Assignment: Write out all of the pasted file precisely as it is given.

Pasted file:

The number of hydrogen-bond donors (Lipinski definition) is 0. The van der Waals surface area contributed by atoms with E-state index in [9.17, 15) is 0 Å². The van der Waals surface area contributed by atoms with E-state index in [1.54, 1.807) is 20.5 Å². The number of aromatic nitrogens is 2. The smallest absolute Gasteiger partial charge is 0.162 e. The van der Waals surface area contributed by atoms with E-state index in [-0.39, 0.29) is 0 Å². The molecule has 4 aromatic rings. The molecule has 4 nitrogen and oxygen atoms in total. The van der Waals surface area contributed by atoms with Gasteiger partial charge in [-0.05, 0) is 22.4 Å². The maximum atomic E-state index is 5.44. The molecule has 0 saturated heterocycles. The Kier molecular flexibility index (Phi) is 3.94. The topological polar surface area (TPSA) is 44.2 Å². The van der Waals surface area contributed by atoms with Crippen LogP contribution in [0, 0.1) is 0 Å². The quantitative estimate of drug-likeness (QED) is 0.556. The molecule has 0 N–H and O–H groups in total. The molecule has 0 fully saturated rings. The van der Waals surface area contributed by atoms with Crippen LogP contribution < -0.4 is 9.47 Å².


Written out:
The number of hydrogen-bond donors (Lipinski definition) is 0. The van der Waals surface area contributed by atoms with E-state index in [9.17, 15) is 0 Å². The van der Waals surface area contributed by atoms with E-state index in [1.54, 1.807) is 20.5 Å². The number of aromatic nitrogens is 2. The smallest absolute Gasteiger partial charge is 0.162 e. The van der Waals surface area contributed by atoms with E-state index in [-0.39, 0.29) is 0 Å². The molecule has 4 aromatic rings. The molecule has 4 nitrogen and oxygen atoms in total. The van der Waals surface area contributed by atoms with Gasteiger partial charge in [-0.05, 0) is 22.4 Å². The maximum atomic E-state index is 5.44. The molecule has 0 saturated heterocycles. The Kier molecular flexibility index (Phi) is 3.94. The topological polar surface area (TPSA) is 44.2 Å². The van der Waals surface area contributed by atoms with Crippen LogP contribution in [0, 0.1) is 0 Å². The quantitative estimate of drug-likeness (QED) is 0.556. The molecule has 0 N–H and O–H groups in total. The molecule has 0 fully saturated rings. The van der Waals surface area contributed by atoms with Crippen LogP contribution < -0.4 is 9.47 Å².